Port shores up IT with virtualisation

'Event' spurs shift to VMware at Ports of Auckland

Three years ago, whenever Ports of Auckland needed a new server, it bought two — one for its production environment and one for a nearby backup datacentre.

There were roughly 40 servers in each and any restore had to happen from tape backups, which took several hours and could be several hours behind, meaning some data would be lost, says IT operations manager Darren Wiseman, speaking at a VMware briefing in Auckland today.

Wiseman joined the port three years ago and only had to wait two months to see this system in action. An "event" occured taking down one application that was not considered mission critical.

When increasingly agitated stevedores began arriving in his office, it became apparent just how reliant the port was on that application: email. All of the loading and unloading plans for ships in port were transmitted that way. Without these, ships were sitting idle and that was costing the port and shipping companies money.

Wiseman and his team decided the several hours needed to restore operations were "not good enough" and that led them to adopt VMware 2.51 for both of its datacentres. One of these was largely a production environment and the other used for development.

Wiseman says now dynamic resource scheduling happens all the time, with the port seeing its computing resources as a pool and able to reconfigure the allocation of these resources with ease.

"Servers slide from one resource to the next all the time," he says. "From a DR [disaster recovery] perspective there's a great deal of comfort."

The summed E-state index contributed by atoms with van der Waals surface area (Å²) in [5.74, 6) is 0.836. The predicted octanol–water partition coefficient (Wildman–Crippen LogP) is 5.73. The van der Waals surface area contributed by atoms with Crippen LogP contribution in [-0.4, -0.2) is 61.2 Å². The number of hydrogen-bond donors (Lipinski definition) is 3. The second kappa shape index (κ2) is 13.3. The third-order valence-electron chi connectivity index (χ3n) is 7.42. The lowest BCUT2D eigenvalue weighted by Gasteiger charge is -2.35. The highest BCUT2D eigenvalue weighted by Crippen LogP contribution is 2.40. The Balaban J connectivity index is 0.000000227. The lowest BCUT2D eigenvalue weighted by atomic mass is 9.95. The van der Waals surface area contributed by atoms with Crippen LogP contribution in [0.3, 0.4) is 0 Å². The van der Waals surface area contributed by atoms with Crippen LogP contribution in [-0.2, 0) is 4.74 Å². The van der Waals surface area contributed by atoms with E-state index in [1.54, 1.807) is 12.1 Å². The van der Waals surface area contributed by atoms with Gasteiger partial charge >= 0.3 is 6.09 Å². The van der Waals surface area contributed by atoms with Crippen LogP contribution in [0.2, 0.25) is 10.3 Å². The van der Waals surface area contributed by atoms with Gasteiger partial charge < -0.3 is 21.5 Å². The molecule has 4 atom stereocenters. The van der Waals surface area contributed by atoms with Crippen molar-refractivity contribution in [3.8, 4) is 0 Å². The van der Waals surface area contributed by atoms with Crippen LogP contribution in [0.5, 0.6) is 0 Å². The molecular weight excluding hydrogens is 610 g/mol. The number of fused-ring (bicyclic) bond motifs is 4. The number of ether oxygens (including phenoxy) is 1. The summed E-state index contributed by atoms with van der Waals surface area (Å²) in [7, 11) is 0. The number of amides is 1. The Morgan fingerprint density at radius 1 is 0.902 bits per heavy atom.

The port runs a range of operating systems and applications including Windows, Solaris,and Linux OSs and Exchange Server and ActiveDirectory, Peoplesoft and Oracle.

Wiseman says the PeopleSoft HR system is reaching the end of its life and will be replaced. It does not support virtualisation in its current form and nor does an equally old Oracle database.

The port now has a directive that any new applications must support virtual deployment, he says.

One complaint often thrown at virtualisation is server "bloat" or "sprawl", but Wiseman says he doesn't care about that. In fact, it can make administration easier. Every new application gets its own virtual box, allowing tasks such as patching to take place in their own time and without impact on other applications, he says.

"The product is really cool and has made our lives at Ports of Auckland a lot more peaceful," he says.

Paul Harapin, managing director of VMware Australia and NZ, says Microsoft, which is now attacking the virtualisation space, is trying to do what VMware did in 2001 — develop a hypervisor. He says this is just the wheels of the car. Much of the value in VMware now is in the capabilities built on top of that, such as dynamic resource scheduling.

Wiseman says for him VMotion, which allows virtual machines to be migrated with zero downtime according to VMware, is the "killer app" of the technology.

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